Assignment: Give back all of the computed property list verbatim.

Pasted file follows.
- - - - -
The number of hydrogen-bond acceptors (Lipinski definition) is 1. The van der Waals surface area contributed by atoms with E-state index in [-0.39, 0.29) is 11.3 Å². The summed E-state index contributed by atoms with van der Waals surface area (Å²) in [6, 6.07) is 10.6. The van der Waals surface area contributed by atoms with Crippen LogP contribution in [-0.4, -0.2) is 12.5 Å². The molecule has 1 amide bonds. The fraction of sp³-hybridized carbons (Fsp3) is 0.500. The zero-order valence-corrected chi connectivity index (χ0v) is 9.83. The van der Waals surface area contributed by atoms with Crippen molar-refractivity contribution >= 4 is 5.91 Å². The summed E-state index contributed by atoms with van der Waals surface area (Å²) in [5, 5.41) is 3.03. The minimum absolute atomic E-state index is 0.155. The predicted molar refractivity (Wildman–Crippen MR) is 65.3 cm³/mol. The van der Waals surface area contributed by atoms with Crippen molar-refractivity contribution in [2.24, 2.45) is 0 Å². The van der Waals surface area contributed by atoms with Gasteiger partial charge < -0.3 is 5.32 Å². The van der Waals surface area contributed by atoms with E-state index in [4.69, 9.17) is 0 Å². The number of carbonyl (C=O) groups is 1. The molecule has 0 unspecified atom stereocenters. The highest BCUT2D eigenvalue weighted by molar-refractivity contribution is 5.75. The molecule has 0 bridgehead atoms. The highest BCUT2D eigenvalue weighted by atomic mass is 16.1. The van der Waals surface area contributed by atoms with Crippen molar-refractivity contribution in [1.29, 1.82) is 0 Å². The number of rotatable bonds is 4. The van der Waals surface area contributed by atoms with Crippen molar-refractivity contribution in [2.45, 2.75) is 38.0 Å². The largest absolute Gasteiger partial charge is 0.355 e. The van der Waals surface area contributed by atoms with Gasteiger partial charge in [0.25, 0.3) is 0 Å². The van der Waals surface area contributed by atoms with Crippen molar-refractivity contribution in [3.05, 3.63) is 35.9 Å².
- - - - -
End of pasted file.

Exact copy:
The number of hydrogen-bond acceptors (Lipinski definition) is 1. The van der Waals surface area contributed by atoms with E-state index in [-0.39, 0.29) is 11.3 Å². The summed E-state index contributed by atoms with van der Waals surface area (Å²) in [6, 6.07) is 10.6. The van der Waals surface area contributed by atoms with Crippen LogP contribution in [-0.4, -0.2) is 12.5 Å². The molecule has 1 amide bonds. The fraction of sp³-hybridized carbons (Fsp3) is 0.500. The zero-order valence-corrected chi connectivity index (χ0v) is 9.83. The van der Waals surface area contributed by atoms with Crippen molar-refractivity contribution >= 4 is 5.91 Å². The summed E-state index contributed by atoms with van der Waals surface area (Å²) in [5, 5.41) is 3.03. The minimum absolute atomic E-state index is 0.155. The predicted molar refractivity (Wildman–Crippen MR) is 65.3 cm³/mol. The van der Waals surface area contributed by atoms with Crippen molar-refractivity contribution in [2.24, 2.45) is 0 Å². The van der Waals surface area contributed by atoms with Gasteiger partial charge < -0.3 is 5.32 Å². The van der Waals surface area contributed by atoms with E-state index in [4.69, 9.17) is 0 Å². The number of carbonyl (C=O) groups is 1. The molecule has 0 unspecified atom stereocenters. The highest BCUT2D eigenvalue weighted by molar-refractivity contribution is 5.75. The molecule has 0 bridgehead atoms. The highest BCUT2D eigenvalue weighted by atomic mass is 16.1. The van der Waals surface area contributed by atoms with Crippen molar-refractivity contribution in [1.29, 1.82) is 0 Å². The number of rotatable bonds is 4. The van der Waals surface area contributed by atoms with Crippen molar-refractivity contribution in [2.45, 2.75) is 38.0 Å². The largest absolute Gasteiger partial charge is 0.355 e. The van der Waals surface area contributed by atoms with Gasteiger partial charge in [0.25, 0.3) is 0 Å². The van der Waals surface area contributed by atoms with Crippen molar-refractivity contribution in [3.05, 3.63) is 35.9 Å².